“Which is how ten minutes later, you’ve got Barbi explaining to Holly of all people how it’s just not possible to be in love with a woman, she’s a good girl, she was brought up right, and every other damn thing Holly ever said when she and Sarah were doing their dance. Bless her scheming little heart, Holly grits her teeth and says something like ‘just love who you love. If you’re lucky enough to love someone who loves you back… love her hard. The rest doesn’t matter as much as you think it does right now.’ She might have been quoting Sarah herself, for all I know.”
The bartender shrugs her broad shoulders.
“I don’t know why it worked. Sometimes our little Pinkie Pie is just too obviously sincere, you know? But Barbi shifts from flat negatives to stuff like ‘what will people think’ and ‘but my parents,’ so I know the time is right.”
I bounce excitedly in my stool, vaguely conscious of motion as more than one pair of eyes appreciates my tight t-shirt. It’s my turn and this is my favorite part of the story.
“Tambi gave us the high sign, so Mariah took away Ken’s cigarette and we kinda just shoved him in the door and watched through the hole in the wall. He looked like he was gonna die, ok? He just stood there, braced for anything, waiting for her to yell at him, slap him, run out of the room in tears.”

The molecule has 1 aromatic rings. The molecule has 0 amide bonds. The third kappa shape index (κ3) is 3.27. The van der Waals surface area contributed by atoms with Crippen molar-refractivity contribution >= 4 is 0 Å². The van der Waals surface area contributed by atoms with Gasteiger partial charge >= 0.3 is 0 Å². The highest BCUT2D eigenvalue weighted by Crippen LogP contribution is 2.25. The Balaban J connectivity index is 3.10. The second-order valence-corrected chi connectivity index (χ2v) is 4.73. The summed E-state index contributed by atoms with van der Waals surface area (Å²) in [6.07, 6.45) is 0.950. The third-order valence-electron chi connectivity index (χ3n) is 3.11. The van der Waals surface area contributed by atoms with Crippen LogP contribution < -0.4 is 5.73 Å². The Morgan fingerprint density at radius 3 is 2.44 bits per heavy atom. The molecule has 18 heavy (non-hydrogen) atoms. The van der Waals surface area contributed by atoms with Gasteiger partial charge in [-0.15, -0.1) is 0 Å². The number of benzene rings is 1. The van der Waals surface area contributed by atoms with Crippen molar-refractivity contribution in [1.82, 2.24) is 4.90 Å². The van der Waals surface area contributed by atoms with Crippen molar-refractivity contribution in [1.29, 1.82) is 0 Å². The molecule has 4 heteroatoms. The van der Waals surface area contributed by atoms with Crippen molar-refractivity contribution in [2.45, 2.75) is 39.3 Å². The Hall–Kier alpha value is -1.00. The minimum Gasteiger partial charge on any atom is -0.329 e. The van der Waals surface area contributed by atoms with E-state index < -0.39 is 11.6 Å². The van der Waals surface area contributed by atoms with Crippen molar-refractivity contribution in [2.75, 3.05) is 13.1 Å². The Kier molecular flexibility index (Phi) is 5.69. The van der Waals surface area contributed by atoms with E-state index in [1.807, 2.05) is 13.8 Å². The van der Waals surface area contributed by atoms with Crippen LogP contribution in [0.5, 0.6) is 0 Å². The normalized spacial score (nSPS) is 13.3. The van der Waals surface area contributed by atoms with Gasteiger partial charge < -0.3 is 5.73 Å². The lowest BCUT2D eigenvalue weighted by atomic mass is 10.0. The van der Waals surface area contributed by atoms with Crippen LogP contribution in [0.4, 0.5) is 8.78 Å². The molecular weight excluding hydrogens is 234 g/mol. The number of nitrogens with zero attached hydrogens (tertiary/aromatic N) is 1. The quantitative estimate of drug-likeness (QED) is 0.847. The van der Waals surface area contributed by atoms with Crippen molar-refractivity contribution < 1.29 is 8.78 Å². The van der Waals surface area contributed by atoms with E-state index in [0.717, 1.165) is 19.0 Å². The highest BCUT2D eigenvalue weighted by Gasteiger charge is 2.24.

I let the silence draw out. I mean, it’s only kinda suspenseful. We all know how it ends.
“You shoulda seen his face when she launched off the stool,” Tambi smirks. “I’m pretty sure he thought she was going for his throat. Instead, she gave him the biggest damn tearful kiss you ever saw outside the end of a Julia Roberts romcom. And the rest, as they say…”
“Is history!” we finish together, looking at Barbi and Ken, who have gone from sipping each other’s drinks to touching noses lightly.
Brandy sighs, and snuggles Oscar a little closer.
“So what I’m saying is, it’ll be your turn,” Tambi says, with the self-assurance of a woman who’s seen it all. Behind her, the kitchen doors swing open and Hazel peeks out, wiping a steel pot down with a thin towel. Her dark hair clings to her chubby face with sweat, and her chef’s whites are spotted with grease. And it’s obvious when Tambi turns around that Hazel’s the most beautiful thing in the room.
“So. Cute.” I murmur back to Brandy. Oscar yawns.
I don’t know if Tambi leaves the Scotch on purpose when she heads into the kitchen to “check on the hot plate” but we finish it between us anyway, toasting “our turn.”